Another hit for health IT—now hackers hold hospitals hostage?

The nature of health care data security breaches is changing. Whereas the majority of lapses in health care information security were once caused by the loss and theft of devices, the greatest security threat to health care consumers and health care providers is now happening through large-scale hacks. The shift has left the industry exposed. The Institute for Critical Infrastructure Technology warns that among all of the nation’s critical infrastructures, the most vulnerable is the health care sector. The warnings aren’t empty, in January 2015, a breach of Anthem, Inc. allowed hackers access to the information of 80 million Americans. Three months later, another 11 million individuals had information stolen when health insurer Premera Blue Cross was hacked. Now, hackers have taken things one step stranger by shutting down a California hospital’s internal computer system for a ransom of almost $3.7 million.

New trend

According to the 2016 Health Care Breach Report from security company Bitglass, 98 percent of leaked healthcare records were exposed as a result of large-scale hacks, like the Anthem and Premera hacks. Although the enormity of those breaches might at first suggest that a few large breaches skewed the average results, the report also noted that even when the six largest breaches are excluded, hacking-related incidents still accounted for the majority of leaked health care data. The breach report explained that 111 million people were affected by data loss. Some of the data lost included names, addresses, dates of birth, social security numbers, and medical claims information. Why are hackers targeting health care data? The obvious answer: money. According to a Ponemon Institute report, in general, the average cost per lost or stolen record is $154, but when a record is stolen from a health care organization, the number rises to $363.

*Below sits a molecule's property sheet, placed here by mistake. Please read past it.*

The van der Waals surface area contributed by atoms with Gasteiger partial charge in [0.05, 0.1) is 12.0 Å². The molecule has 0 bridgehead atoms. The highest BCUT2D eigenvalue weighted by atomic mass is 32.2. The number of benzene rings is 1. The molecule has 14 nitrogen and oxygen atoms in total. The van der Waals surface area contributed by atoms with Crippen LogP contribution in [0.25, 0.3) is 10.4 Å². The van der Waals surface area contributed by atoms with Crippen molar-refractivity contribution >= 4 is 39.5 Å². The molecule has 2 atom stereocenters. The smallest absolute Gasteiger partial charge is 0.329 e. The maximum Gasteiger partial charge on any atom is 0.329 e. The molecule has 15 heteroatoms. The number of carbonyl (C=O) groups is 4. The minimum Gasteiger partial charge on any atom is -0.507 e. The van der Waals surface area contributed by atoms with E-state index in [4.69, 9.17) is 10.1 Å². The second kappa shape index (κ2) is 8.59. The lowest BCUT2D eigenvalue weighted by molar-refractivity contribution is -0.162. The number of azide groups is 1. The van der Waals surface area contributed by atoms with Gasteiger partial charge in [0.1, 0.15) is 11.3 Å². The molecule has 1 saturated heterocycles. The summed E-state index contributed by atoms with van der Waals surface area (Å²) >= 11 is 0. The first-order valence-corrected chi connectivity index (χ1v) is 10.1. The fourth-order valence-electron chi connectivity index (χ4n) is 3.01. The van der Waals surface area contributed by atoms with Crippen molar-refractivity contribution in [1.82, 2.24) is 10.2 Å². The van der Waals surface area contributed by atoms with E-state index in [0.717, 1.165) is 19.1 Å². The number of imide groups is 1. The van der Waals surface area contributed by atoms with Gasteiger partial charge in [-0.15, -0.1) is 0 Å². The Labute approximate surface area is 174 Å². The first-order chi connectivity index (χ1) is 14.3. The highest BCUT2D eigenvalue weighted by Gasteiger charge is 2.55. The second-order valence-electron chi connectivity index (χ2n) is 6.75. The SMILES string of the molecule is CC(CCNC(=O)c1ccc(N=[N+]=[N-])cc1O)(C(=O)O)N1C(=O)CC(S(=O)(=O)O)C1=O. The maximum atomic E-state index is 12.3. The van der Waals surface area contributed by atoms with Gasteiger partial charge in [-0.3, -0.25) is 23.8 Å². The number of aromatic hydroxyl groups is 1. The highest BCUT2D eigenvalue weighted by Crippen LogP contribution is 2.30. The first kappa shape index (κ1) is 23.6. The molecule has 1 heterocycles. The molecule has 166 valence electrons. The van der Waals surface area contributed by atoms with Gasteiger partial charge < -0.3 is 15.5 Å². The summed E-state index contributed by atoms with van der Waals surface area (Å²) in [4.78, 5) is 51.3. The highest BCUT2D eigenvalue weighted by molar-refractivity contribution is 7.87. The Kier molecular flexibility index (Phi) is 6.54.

Ransomware

The trend is alarming, and the security threat does not appear to be stopping at conventional security hacks. The California hospital under ransom—Hollywood Presbyterian—was shut down by a type of malicious software known as ransomware. Like other malware, the software identifies weakness in a computer system and then encrypts data, which can only then be unencrypted with a key code. The hackers of Hollywood Presbyterian have placed a price on that keycode—9,000 bitcoin, worth about $3.7 million. According to the hospital, the hack has impacted the provider’s ability to deliver care by interrupting email and access to certain systems. According to the hospital, the hack has not compromised patient medical records. Ransomware has been used before. In fact, since its emergence in 2013, 56 types of ransomware have been used.

What is next?

Some commentators are calling hackers “cyber barbarians” and warning that hacks could result in the actual loss of life. Although the scope of the threat is debatable, there is no dispute that a very real change is happening in the world of health care information security. While security experts say that the threats are addressable and, in some cases, preventable, health care organizations are facing new challenges. Whether they are called hostage takers, barbarians, or criminals, hackers are posing a real threat to private and sensitive health data. The question now is two-fold: (1) what can be done to address and stop the current breaches? and (2) what will the hackers attack with next?